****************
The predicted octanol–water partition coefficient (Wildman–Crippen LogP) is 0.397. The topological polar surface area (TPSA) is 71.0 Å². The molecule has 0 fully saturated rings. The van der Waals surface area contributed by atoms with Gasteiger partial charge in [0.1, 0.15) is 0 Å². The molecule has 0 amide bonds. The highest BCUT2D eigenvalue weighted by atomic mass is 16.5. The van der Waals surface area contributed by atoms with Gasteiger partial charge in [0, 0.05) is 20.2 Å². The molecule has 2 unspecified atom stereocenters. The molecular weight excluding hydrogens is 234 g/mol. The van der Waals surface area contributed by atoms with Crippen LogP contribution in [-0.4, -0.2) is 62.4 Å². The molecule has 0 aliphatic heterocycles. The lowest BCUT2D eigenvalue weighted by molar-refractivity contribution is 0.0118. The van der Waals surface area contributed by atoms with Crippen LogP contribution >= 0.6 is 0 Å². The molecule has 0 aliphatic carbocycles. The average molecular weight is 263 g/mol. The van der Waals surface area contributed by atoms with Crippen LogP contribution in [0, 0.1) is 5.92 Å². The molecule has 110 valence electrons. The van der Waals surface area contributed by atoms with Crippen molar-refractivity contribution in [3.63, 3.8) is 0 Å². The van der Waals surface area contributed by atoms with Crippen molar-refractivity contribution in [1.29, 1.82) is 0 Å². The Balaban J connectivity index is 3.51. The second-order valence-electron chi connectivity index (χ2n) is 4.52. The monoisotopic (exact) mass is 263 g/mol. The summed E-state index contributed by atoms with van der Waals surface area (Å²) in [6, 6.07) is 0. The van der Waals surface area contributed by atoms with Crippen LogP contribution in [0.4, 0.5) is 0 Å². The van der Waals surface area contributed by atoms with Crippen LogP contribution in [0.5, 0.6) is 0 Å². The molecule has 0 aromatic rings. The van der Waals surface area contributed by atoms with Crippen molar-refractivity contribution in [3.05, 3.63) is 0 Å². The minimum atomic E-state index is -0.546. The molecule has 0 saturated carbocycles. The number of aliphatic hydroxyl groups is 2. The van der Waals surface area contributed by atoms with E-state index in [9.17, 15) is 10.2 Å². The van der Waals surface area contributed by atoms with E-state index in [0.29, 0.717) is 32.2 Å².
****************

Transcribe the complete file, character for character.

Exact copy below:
The predicted octanol–water partition coefficient (Wildman–Crippen LogP) is 0.397. The topological polar surface area (TPSA) is 71.0 Å². The molecule has 0 fully saturated rings. The van der Waals surface area contributed by atoms with Gasteiger partial charge in [0.1, 0.15) is 0 Å². The molecule has 0 amide bonds. The highest BCUT2D eigenvalue weighted by atomic mass is 16.5. The van der Waals surface area contributed by atoms with Gasteiger partial charge in [0, 0.05) is 20.2 Å². The molecule has 2 unspecified atom stereocenters. The molecular weight excluding hydrogens is 234 g/mol. The van der Waals surface area contributed by atoms with Crippen LogP contribution in [-0.4, -0.2) is 62.4 Å². The molecule has 0 aliphatic heterocycles. The lowest BCUT2D eigenvalue weighted by molar-refractivity contribution is 0.0118. The van der Waals surface area contributed by atoms with Crippen LogP contribution >= 0.6 is 0 Å². The molecule has 0 aliphatic carbocycles. The average molecular weight is 263 g/mol. The van der Waals surface area contributed by atoms with Crippen LogP contribution in [0, 0.1) is 5.92 Å². The molecule has 110 valence electrons. The van der Waals surface area contributed by atoms with Crippen molar-refractivity contribution in [3.63, 3.8) is 0 Å². The van der Waals surface area contributed by atoms with Crippen molar-refractivity contribution in [1.29, 1.82) is 0 Å². The Balaban J connectivity index is 3.51. The second-order valence-electron chi connectivity index (χ2n) is 4.52. The monoisotopic (exact) mass is 263 g/mol. The summed E-state index contributed by atoms with van der Waals surface area (Å²) in [6, 6.07) is 0. The van der Waals surface area contributed by atoms with Crippen LogP contribution in [0.4, 0.5) is 0 Å². The van der Waals surface area contributed by atoms with Crippen LogP contribution in [0.5, 0.6) is 0 Å². The molecule has 0 aromatic rings. The van der Waals surface area contributed by atoms with Crippen molar-refractivity contribution in [3.05, 3.63) is 0 Å². The minimum atomic E-state index is -0.546. The molecule has 0 saturated carbocycles. The number of aliphatic hydroxyl groups is 2. The van der Waals surface area contributed by atoms with E-state index in [9.17, 15) is 10.2 Å². The van der Waals surface area contributed by atoms with E-state index in [0.29, 0.717) is 32.2 Å².